Almost 60 years since General Motors publicized their vision of self-driving vehicles at the 1956 Motorama, the pipe dream of a world where automobiles can handle the seemingly easy but realistically complicated task of driving. Google, Audi, General Motors and within Tesla Motors have been driving forward with vehicles that can be programmed to drive itself around town.
Though the technology such as the Audi Piloted Driving has been slow to arrive in real-world environments, a number of famous vehicles have given us a fictional account for how an autonomous car will work.
Without further ado, the following is a list of autonomous drive vehicles in fiction that makes the reality seem so much fun. Just as a heads-up, forgive me for not including any mention of the Transformers franchise. Although they would quality as autonomous vehicles, they are actually extraterrestrial robotic characters who assume automotive forms.
GM Ultralite Police Car (Demolition Man)
The GM Ultralite was created in 1992 as a four-passenger demonstration vehicle exploring what could be netted to the use of lightweight construction. Powered by a 111-horsepower two-stroke engine, the GM Ultralite projected the delivering of 100 miles per gallon fuel economy while maintaining modern sedan-like performance. More interested in the futuristic design, the moviemakers behind the 1993 sci-fi blockbuster Demolition Man pressed the Ultralite into service as a 2032 police car.
Requiring over 20 GM Ultralites to star alongside Sylvester Stallone and Sandra Bullock, the Ultralites used for Demolition Man further exercised liberties in the General Motors concept car‘s design. Unlike the show car, the GM Ultralite police cars were depicted as electric-powered vehicles with advanced cockpit technologies such as voice responding controls and video communications.
On several occasions, autonomous driving technology was engaged and disengaged using a voice command. A memorable action scene with Stallone and Wesley Snipes playing villain Simon Phoenix consisted of a fight while the vehicle piloted itself. Near the end of the scene, a self-driving element on the Ultralite police car also allowed a driver to command the vehicle’s movements through hands-free control.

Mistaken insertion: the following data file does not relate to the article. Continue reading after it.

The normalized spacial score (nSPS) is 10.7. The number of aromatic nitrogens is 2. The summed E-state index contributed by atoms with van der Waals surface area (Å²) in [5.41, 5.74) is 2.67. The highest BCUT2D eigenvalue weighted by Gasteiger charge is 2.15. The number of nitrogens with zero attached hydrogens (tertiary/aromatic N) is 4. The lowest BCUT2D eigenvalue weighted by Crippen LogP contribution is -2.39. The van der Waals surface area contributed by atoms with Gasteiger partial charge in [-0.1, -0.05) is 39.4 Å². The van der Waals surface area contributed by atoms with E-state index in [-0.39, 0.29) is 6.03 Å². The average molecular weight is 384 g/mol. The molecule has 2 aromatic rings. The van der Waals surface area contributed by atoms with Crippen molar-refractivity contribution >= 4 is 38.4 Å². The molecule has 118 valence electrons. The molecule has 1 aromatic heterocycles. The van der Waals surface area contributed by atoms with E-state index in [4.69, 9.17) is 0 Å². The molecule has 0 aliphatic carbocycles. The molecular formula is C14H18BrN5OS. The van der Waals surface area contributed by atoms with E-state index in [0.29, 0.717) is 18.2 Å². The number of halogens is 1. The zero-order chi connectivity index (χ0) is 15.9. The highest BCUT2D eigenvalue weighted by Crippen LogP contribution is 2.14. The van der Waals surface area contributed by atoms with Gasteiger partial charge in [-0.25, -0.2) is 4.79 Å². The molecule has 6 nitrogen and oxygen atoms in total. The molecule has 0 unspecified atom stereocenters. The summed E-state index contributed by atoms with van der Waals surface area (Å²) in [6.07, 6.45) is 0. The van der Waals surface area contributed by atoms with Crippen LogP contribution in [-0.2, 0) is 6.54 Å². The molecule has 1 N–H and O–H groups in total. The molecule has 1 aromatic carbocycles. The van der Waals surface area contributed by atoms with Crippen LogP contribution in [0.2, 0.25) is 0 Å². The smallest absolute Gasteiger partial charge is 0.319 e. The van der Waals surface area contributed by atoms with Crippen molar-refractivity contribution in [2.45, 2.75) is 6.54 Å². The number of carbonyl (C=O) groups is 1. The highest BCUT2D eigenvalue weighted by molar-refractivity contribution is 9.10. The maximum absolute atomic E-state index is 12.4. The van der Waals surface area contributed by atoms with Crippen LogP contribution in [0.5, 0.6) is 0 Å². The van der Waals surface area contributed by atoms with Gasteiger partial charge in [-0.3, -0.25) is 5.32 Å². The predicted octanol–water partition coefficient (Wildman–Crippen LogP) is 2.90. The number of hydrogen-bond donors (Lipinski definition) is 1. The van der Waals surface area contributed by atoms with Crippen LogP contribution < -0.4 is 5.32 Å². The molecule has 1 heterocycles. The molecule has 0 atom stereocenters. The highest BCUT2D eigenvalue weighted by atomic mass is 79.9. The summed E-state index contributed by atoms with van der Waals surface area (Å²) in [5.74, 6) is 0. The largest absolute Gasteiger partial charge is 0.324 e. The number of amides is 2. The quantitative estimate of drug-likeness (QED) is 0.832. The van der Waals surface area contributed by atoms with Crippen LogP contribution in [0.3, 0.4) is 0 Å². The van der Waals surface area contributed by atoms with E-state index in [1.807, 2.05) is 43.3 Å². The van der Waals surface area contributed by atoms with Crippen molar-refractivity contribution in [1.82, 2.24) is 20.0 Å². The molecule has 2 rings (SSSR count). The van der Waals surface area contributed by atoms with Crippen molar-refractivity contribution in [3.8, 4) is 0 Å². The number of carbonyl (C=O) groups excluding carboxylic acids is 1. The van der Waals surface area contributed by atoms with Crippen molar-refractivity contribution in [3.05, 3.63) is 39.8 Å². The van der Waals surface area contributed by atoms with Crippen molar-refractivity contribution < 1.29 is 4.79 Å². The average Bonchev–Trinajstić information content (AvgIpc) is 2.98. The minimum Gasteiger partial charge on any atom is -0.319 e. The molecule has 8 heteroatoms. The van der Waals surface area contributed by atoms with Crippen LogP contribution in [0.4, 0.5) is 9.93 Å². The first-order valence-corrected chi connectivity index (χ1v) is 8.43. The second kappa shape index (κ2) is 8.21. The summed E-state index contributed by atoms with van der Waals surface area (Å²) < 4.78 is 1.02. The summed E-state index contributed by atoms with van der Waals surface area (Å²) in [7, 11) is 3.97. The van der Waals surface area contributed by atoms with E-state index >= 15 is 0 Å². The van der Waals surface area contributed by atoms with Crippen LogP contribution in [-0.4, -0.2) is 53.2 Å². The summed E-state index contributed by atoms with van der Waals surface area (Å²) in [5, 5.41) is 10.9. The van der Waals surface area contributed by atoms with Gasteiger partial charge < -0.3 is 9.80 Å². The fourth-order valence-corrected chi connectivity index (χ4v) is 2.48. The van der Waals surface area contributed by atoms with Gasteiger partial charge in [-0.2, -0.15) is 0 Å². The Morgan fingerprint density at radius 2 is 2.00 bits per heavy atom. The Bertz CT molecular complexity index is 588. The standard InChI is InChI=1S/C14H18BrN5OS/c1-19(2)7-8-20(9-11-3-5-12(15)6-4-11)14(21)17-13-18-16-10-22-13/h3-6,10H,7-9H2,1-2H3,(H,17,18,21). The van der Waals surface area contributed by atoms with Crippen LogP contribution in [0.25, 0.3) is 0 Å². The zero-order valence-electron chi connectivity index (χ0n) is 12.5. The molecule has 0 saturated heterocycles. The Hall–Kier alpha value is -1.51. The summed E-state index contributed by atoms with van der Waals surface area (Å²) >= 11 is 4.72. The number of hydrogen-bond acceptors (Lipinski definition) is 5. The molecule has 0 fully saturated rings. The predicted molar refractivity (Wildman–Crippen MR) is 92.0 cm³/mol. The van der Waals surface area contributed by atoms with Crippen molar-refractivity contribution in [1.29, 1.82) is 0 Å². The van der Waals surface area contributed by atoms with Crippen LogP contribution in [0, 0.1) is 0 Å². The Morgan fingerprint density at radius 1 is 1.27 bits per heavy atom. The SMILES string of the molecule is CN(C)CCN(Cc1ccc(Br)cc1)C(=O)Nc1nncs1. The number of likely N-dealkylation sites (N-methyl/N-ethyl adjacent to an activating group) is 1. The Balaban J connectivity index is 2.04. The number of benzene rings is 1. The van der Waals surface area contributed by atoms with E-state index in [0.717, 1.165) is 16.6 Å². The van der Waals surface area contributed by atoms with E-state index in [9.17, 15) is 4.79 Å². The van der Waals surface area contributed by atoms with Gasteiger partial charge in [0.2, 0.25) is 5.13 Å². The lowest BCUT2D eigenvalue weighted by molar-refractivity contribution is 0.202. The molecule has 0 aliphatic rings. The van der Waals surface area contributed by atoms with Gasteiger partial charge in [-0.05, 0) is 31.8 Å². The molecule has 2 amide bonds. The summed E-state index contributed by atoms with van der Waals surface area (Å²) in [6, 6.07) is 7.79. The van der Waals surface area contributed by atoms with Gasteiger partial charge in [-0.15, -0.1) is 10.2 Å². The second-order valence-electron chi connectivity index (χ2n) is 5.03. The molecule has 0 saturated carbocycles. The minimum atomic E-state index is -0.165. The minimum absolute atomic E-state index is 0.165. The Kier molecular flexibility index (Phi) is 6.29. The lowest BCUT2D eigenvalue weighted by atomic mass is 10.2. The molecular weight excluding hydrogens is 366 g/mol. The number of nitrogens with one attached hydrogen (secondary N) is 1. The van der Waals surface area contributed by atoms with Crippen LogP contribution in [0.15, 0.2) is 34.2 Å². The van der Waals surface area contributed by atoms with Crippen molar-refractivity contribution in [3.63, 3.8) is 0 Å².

1958 Plymouth Fury “Christine” (Christine)
For anyone one has read or watched the 1983 movie adaptation of Steven King’s horror story Christine, the sight of a red and white 1958 Plymouth Fury instantly comes to mind. Christine (the name of the vehicle) would drive itself by means other than advanced electronics and guidance technology.
The 1958 Plymouth Fury was in fact a spiritually possessed vehicle appeared in control of itself throughout the movie. Apparently, it appeared a novelty when Christine allowed itself to be driven by a human. Recovered by Arnie Cunningham and restored to the disapproval of almost everyone, the Plymouth Fury that was Christine revealed protectiveness and an ability to regenerate itself.
Christine was characterized as a murderous vehicle who would not be deterred from maintaining a unique relationship with its owner. On its own, Christine killed numerous people and attempted to slay friends of Arnie.
In the 1983 movie version of Christine, a few of the on-screen deaths actually appeared understandable. I am wondering if I am the only one who felt little sympathy for the deaths of the punk teenagers in this movie who vandalized a classic car?
Batmobile (1989 Batman)
Unable to fly by himself, super hero Batman has relied on a trusted set of wheels to move around Gotham City. At a Barrett-Jackson Auction earlier this year, the Batmobile featured in the 1960s television sold for over 4.6 million dollars as a testament to the popularity of the star car. The Lincoln Futura based Batmobile is only one of several vehicles serving batman during more than eight decades of crime fighting.